Beyond those connections to nuclear symbols, Skynet’s mark also bears a visual resemblance to its own physical manifestation in a number of Terminator’s timelines, where Skynet’s central core is actually housed within a massive pyramid structure. Though it never made it onto a movie theater screen, it did appear in the Universal Studios theme park attraction, T2-3D, that followed up on the story of T2. The Fandom Terminator Wiki states that the central core originally resided within Cheyenne Mountain in Colorado, where NORAD was based, before Skynet had the mountain around it destroyed sometime after Judgement Day, to reveal the giant metal pyramid as a symbol of the machine’s might.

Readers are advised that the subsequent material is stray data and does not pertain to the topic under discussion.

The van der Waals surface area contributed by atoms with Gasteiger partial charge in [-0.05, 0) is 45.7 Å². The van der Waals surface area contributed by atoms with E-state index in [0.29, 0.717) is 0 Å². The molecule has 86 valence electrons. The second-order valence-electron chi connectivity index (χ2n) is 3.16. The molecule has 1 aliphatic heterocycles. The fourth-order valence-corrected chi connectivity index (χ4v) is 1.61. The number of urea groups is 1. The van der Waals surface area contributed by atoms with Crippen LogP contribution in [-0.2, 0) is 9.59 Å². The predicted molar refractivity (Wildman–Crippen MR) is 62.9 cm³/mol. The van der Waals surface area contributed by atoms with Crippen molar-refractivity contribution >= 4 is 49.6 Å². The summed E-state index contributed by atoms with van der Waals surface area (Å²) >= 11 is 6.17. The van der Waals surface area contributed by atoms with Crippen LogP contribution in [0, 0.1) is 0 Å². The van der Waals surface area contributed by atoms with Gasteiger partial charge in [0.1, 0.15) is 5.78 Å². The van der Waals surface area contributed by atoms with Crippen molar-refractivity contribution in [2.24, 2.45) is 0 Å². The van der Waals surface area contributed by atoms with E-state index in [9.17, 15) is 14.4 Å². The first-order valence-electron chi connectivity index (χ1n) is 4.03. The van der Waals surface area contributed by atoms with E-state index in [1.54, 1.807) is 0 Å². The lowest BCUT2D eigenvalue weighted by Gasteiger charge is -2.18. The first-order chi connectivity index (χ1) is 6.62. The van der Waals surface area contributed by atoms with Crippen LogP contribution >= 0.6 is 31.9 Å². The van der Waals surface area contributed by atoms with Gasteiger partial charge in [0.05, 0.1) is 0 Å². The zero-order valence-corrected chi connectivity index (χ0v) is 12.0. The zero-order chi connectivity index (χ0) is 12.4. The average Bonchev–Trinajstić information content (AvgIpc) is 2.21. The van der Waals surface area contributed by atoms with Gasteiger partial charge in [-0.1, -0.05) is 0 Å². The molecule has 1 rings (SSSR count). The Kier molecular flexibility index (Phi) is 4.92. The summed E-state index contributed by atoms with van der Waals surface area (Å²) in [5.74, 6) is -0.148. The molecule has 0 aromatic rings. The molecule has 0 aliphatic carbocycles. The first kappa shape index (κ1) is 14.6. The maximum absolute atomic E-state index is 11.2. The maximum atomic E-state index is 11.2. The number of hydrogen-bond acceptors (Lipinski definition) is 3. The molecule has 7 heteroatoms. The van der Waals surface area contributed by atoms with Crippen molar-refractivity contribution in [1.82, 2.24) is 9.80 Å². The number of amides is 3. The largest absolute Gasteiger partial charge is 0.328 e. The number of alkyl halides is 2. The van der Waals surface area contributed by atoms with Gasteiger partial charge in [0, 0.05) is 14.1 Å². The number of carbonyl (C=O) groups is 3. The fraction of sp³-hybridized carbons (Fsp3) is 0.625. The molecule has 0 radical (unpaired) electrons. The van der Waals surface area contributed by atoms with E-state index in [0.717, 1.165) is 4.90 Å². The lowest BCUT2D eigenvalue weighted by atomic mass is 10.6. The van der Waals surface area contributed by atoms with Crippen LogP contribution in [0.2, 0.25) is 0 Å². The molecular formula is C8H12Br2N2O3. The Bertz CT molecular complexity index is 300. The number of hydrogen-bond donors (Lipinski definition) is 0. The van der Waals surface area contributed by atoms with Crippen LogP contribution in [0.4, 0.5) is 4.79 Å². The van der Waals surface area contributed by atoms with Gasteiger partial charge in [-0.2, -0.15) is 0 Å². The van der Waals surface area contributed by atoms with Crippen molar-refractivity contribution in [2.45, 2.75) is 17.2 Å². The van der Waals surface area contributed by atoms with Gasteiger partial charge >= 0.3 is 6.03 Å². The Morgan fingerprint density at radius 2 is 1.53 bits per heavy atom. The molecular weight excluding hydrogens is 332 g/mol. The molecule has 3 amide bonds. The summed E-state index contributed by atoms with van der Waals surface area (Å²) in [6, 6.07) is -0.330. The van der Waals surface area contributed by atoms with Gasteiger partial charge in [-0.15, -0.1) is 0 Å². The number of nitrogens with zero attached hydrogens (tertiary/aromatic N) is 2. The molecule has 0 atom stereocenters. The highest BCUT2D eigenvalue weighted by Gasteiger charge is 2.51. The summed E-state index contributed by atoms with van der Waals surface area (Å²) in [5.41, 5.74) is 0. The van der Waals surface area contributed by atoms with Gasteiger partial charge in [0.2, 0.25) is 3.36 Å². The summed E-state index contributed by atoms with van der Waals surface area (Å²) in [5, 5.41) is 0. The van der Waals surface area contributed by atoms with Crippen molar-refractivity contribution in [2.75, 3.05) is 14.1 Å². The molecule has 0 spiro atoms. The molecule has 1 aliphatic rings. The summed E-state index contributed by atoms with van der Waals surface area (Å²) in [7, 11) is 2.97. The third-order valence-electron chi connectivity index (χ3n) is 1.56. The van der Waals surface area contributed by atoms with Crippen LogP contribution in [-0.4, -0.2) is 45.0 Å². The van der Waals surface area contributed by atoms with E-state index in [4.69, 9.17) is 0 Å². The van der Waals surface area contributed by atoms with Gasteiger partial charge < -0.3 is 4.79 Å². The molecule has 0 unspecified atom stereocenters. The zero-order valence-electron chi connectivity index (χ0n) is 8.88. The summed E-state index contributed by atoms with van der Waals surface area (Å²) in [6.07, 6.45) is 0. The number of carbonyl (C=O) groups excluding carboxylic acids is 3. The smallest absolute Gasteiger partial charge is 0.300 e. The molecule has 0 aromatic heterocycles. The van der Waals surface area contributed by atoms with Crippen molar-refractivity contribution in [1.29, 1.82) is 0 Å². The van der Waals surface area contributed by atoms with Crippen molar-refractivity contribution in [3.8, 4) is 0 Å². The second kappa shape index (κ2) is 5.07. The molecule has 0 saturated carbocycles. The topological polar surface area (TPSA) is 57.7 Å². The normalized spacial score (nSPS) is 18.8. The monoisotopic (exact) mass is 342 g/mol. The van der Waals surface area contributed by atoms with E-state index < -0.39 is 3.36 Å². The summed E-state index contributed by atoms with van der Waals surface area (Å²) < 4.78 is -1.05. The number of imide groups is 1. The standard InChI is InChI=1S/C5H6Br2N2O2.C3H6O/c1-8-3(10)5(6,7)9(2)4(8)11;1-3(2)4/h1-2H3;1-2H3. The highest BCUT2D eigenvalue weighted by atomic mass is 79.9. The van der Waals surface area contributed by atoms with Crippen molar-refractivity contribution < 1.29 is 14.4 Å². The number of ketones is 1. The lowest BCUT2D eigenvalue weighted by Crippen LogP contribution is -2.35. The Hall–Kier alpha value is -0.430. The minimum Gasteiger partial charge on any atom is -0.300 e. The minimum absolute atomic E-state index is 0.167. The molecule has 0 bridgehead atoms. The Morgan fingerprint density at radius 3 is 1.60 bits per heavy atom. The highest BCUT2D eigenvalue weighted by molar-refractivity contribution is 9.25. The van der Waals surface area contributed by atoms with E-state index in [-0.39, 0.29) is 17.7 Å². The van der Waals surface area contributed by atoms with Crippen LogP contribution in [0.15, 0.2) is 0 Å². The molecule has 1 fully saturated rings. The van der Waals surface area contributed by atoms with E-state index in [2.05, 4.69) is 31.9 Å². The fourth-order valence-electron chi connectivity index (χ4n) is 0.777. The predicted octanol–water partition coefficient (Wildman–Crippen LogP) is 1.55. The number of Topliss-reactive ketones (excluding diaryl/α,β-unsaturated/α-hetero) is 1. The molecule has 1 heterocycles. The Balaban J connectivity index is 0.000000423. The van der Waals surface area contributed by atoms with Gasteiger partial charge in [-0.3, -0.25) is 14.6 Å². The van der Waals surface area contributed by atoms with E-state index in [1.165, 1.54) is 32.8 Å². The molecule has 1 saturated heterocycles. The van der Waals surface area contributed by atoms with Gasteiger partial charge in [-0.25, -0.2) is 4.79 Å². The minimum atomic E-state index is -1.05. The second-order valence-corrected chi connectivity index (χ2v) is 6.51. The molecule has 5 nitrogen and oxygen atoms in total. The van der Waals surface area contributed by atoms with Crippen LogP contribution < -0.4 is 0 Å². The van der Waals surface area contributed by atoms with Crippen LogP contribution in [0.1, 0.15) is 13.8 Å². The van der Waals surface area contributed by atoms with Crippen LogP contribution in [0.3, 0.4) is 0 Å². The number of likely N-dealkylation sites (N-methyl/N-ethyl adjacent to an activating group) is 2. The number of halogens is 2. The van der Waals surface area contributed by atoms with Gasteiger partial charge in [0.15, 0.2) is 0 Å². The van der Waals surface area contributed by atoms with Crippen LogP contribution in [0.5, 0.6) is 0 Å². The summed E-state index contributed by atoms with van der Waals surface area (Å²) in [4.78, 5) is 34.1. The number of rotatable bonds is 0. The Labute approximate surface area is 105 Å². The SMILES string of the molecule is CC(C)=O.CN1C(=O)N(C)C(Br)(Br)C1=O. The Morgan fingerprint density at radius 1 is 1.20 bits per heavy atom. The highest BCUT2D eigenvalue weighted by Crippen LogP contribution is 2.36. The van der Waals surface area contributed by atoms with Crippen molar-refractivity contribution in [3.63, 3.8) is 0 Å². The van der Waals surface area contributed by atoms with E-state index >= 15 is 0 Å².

Unfortunately, good images of its theme park appearance are hard to come by since it was shown in 3D, which didn’t lend itself to photos. I did find some low res concept art though, which I’ve pulled together with the Skynet mark and a NORAD cutaway illustration from an old brochure in my files (Figure 7.6). The visual play between the mark and a machine that almost destroys humanity, and the mountain fortress it supplanted, that was supposed to keep America safe, kind of drives home that message about technology we think we control, potentially being the death of us.

On a lighter note, I have to say that the idea of a machine intelligence not only carrying forward the visual identity of its corporate creator, but also emulating its design in its own advanced architecture, is a very sci-fi journey for a logo to take.